Black-faced Sandgrouse (Pterocles decoratus)


The sandgrouse are distributed across northern, southern and eastern Kenya, Specifically in desert and semi-arid areas of Samburu, Meru, Marsabit, Turkana,Lake Baringo,Tsavo west and east, and Amboseli

Sandgrouse have compact bodies, but small, pigeon-like heads and necks. The different species range in length from 24 – 40 cm and weigh from 150 – 500 g.

Males and females look alike, Some species are also polymorphic .

They have long pointed wings and short legs that are feathered down to the toes, and members of the genus Syrrhaptes also have feathered toes.

Sandgrouse mostly feed on seed and are often seen in large feeding flocks with up to 100 birds.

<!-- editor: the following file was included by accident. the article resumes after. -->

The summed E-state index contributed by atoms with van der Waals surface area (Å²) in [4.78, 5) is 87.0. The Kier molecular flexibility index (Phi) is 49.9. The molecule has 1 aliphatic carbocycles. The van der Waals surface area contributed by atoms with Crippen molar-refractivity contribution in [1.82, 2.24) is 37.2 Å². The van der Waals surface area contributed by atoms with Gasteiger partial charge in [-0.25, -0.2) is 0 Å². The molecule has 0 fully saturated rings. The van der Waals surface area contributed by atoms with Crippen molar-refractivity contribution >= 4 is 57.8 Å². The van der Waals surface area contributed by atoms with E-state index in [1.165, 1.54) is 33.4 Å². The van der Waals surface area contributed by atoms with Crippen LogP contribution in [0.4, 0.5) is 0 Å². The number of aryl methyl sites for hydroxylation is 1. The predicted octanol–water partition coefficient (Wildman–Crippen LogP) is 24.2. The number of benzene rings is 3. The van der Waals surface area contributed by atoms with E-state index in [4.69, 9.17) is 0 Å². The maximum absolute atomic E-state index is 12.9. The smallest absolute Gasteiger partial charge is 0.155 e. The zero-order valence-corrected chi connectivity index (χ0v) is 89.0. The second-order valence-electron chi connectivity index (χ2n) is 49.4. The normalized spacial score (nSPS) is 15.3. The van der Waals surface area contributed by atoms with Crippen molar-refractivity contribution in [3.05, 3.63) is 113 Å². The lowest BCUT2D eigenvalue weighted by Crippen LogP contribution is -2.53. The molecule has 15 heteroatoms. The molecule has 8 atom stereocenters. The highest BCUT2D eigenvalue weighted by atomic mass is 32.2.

Sandgrouse are monogamous (form life-long pair bonds). They make their nest on a slight depression in the ground. The average clutch consists of 2 eggs, occasionally up to 4. The male and female share the incubation duties; with the male incubating during the night and early mornings, and the female taking over during the day.

The young hatch after about 20 – 25 days; and are able soon able to leave the nest.

They are able to feed themselves from the day they hatch, but have to learn foraging skills from their parents for several months.

About kenyabirding

I am passionate about ornithology and the environment. I love to bird watch anywhere I can! I am involved with the Lake Baringo Biodiversity Conservation Group and also run an local eco-tourism company Silent Fliers of Kenya Safaris that specializes in birding, Wildlife photography and general wildlife holidays in East Africa
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